Faculty Profile: Hannah Wiseman

Wednesday, September 01, 2010

Hannah Jacobs Wiseman, who joined the College of Law faculty this fall, is committed to shaping the future of energy production, and says she’s found a home for her passion at The University of Tulsa.

“Energy drives everything that we do, and it presents nearly unlimited opportunities for scholarly inquiry,” said Wiseman, who serves as Assistant Professor of Law. “The law school – through its involvement in the Energy Law Journal, its work with the National Energy Policy Institute, and its energy- and environment-related course offerings – has made a clear commitment to this field.”

At TU, Wiseman will teach property, energy law, and environmental law. She has spent the past two years teaching similar courses at the University of Texas School of Law. Wiseman’s articles have been published in the Georgetown Law Journal, South Carolina Law Review, Fordham Environmental Law Review, Tulane Environmental Law Journal, and Villanova Environmental Law Journal; her most recent piece will be published in the Emory Law Journal in 2011.

“Through my writing and presentations at other schools and conferences, I hope to propose constructive legal solutions that will make energy production a more sustainable practice,” she said. “I plan to suggest improved governance structures for the siting of distributed and large-scale renewable projects, for example, and methods for state administrators to effectively share their experiences with the regulation of hydraulic fracturing.”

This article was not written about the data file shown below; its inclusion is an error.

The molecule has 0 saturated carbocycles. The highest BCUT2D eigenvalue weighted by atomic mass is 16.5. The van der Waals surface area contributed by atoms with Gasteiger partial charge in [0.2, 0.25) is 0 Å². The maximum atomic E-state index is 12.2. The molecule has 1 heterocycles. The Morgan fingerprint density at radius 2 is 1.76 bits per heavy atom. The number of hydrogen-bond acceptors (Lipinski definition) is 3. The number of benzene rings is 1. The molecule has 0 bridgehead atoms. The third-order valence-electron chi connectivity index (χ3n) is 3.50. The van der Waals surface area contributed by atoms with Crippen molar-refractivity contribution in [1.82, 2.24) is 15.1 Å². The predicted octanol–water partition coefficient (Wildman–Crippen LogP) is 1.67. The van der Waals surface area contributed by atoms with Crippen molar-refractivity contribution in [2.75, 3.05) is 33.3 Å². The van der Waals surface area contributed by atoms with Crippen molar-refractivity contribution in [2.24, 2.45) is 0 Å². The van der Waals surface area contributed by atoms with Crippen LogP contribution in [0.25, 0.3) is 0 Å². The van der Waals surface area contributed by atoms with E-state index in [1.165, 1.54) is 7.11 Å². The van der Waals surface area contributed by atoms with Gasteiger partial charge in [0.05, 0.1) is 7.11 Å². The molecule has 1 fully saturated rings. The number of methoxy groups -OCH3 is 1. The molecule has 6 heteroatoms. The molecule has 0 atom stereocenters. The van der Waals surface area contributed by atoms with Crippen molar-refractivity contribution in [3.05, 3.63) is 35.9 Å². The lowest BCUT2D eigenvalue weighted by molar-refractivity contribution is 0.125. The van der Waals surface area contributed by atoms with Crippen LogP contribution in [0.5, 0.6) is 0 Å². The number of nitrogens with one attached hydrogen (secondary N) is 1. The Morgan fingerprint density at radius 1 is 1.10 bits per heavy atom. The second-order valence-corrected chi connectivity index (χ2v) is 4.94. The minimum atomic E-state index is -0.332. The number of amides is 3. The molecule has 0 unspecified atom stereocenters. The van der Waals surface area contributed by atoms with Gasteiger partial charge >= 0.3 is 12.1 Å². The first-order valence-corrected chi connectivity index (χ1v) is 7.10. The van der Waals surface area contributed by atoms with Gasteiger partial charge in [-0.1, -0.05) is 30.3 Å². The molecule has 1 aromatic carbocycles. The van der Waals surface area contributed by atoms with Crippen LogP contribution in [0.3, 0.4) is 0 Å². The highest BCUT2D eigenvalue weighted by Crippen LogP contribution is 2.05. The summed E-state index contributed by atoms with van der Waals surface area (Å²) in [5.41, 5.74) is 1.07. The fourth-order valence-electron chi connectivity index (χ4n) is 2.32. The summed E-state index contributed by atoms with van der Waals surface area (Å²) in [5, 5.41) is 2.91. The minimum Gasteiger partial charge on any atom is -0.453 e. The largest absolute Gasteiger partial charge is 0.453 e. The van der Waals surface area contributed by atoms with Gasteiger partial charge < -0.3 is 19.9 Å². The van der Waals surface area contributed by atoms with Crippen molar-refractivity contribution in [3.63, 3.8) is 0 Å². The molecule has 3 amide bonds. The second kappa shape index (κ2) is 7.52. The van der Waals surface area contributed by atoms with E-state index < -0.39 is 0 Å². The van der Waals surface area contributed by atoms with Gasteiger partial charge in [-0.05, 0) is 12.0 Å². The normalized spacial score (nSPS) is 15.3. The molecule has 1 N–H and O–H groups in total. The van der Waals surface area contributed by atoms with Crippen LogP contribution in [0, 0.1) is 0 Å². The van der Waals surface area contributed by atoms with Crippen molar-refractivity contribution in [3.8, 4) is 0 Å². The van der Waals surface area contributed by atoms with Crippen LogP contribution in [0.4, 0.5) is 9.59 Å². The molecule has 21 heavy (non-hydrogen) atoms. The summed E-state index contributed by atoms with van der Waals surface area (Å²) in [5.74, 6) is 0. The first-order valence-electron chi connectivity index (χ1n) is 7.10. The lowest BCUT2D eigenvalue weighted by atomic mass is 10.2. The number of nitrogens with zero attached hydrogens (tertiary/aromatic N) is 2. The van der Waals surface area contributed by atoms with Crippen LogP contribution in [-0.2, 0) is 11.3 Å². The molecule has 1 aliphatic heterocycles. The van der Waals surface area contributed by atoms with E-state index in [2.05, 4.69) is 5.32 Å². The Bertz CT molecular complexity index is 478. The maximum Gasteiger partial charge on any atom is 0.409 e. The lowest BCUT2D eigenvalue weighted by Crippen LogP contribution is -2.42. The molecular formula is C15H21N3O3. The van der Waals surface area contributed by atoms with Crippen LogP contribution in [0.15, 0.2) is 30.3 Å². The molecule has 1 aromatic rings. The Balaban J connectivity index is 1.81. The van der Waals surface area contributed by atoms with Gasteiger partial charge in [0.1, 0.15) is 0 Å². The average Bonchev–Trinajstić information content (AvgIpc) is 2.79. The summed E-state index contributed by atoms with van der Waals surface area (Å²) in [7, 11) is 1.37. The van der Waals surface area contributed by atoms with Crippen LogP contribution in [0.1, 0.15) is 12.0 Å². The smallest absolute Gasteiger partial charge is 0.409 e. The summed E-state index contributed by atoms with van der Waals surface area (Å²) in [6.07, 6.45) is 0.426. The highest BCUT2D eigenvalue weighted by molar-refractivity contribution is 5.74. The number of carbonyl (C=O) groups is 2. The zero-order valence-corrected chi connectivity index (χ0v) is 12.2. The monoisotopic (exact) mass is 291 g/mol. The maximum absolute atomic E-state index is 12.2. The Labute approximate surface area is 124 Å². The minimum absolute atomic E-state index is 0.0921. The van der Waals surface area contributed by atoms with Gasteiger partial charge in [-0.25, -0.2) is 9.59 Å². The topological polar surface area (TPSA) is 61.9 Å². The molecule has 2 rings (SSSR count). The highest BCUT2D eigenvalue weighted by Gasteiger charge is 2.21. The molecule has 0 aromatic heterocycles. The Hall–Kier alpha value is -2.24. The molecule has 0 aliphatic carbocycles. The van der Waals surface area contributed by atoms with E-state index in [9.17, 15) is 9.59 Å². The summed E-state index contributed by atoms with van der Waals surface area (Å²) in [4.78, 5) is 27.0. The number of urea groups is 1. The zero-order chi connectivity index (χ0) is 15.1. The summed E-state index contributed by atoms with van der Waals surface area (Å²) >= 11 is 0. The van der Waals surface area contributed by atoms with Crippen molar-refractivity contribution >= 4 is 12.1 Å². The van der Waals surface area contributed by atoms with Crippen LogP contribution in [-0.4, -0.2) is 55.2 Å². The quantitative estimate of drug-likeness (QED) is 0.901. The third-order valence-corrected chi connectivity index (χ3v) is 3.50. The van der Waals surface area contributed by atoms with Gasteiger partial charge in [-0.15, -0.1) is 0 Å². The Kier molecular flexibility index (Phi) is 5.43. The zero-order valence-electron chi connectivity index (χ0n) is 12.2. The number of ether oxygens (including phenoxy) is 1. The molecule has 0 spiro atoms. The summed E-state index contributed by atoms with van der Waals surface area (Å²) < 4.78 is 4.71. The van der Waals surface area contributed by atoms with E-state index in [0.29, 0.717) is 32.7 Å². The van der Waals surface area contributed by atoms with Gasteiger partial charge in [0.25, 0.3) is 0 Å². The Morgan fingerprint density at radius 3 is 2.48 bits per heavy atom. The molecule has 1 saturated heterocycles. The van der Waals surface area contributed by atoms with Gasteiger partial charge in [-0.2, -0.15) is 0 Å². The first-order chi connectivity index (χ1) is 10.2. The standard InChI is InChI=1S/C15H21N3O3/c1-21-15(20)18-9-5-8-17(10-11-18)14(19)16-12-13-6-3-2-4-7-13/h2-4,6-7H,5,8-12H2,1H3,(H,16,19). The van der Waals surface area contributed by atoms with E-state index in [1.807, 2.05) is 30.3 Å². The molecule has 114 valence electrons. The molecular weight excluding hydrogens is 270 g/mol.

Wiseman is a member of the Texas Bar and served as counsel for an Austin neighborhood association on historic zoning matters. She also clerked for Judge Patrick E. Higginbotham of the U.S. Court of Appeals for the Fifth Circuit.

Wiseman earned her bachelor’s degrees in government and environmental studies from Dartmouth College in 2002 and received her J.D. from Yale Law School in 2007. At Yale Law, Wiseman was a managing editor of the Yale Journal on Regulation and received the Israel H. Peres prize for the best student note or comment appearing in the Yale Law Journal in 2007. She has received the Warren E. Burger Prize from the American Inns of Court and a Burton Award for Legal Achievement for her writing.

Outside of academics, Professor Wiseman enjoys cooking, baking, nature and animals. She is already making trips to the Cherry Street Farmers Market in search of fresh local ingredients for her dishes, and she looks forward to spending time at the Nature Conservancy’s Tallgrass Prairie Preserve in Osage County.

Scott Been, Marketing Specialist